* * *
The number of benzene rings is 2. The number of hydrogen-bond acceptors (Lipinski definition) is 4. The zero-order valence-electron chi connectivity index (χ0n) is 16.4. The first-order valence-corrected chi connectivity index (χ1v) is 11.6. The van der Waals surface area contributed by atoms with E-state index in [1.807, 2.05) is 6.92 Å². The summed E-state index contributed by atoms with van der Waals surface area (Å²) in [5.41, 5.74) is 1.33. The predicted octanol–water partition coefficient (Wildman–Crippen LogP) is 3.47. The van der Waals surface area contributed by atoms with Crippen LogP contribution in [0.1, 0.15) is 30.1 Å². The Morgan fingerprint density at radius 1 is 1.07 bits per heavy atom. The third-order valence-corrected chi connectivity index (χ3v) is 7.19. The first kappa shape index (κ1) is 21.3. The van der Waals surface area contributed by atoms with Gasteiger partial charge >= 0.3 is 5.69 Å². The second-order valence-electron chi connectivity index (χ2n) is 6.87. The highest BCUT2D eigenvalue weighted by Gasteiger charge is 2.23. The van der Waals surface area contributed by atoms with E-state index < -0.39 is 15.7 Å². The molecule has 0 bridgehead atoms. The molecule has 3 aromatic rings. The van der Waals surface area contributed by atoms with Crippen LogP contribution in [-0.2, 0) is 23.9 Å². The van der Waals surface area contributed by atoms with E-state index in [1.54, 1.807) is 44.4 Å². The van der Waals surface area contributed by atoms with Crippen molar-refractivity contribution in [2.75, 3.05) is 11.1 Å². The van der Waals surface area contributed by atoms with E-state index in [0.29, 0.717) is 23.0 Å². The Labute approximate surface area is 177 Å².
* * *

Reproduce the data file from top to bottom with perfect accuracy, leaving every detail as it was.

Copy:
The number of benzene rings is 2. The number of hydrogen-bond acceptors (Lipinski definition) is 4. The zero-order valence-electron chi connectivity index (χ0n) is 16.4. The first-order valence-corrected chi connectivity index (χ1v) is 11.6. The van der Waals surface area contributed by atoms with E-state index in [1.807, 2.05) is 6.92 Å². The summed E-state index contributed by atoms with van der Waals surface area (Å²) in [5.41, 5.74) is 1.33. The predicted octanol–water partition coefficient (Wildman–Crippen LogP) is 3.47. The van der Waals surface area contributed by atoms with Crippen LogP contribution in [0.1, 0.15) is 30.1 Å². The Morgan fingerprint density at radius 1 is 1.07 bits per heavy atom. The third-order valence-corrected chi connectivity index (χ3v) is 7.19. The first kappa shape index (κ1) is 21.3. The van der Waals surface area contributed by atoms with Gasteiger partial charge >= 0.3 is 5.69 Å². The second-order valence-electron chi connectivity index (χ2n) is 6.87. The highest BCUT2D eigenvalue weighted by Gasteiger charge is 2.23. The van der Waals surface area contributed by atoms with E-state index < -0.39 is 15.7 Å². The molecule has 0 bridgehead atoms. The molecule has 3 aromatic rings. The van der Waals surface area contributed by atoms with Crippen LogP contribution in [-0.2, 0) is 23.9 Å². The van der Waals surface area contributed by atoms with E-state index in [1.54, 1.807) is 44.4 Å². The van der Waals surface area contributed by atoms with Crippen molar-refractivity contribution in [2.75, 3.05) is 11.1 Å². The van der Waals surface area contributed by atoms with E-state index in [0.29, 0.717) is 23.0 Å². The Labute approximate surface area is 177 Å².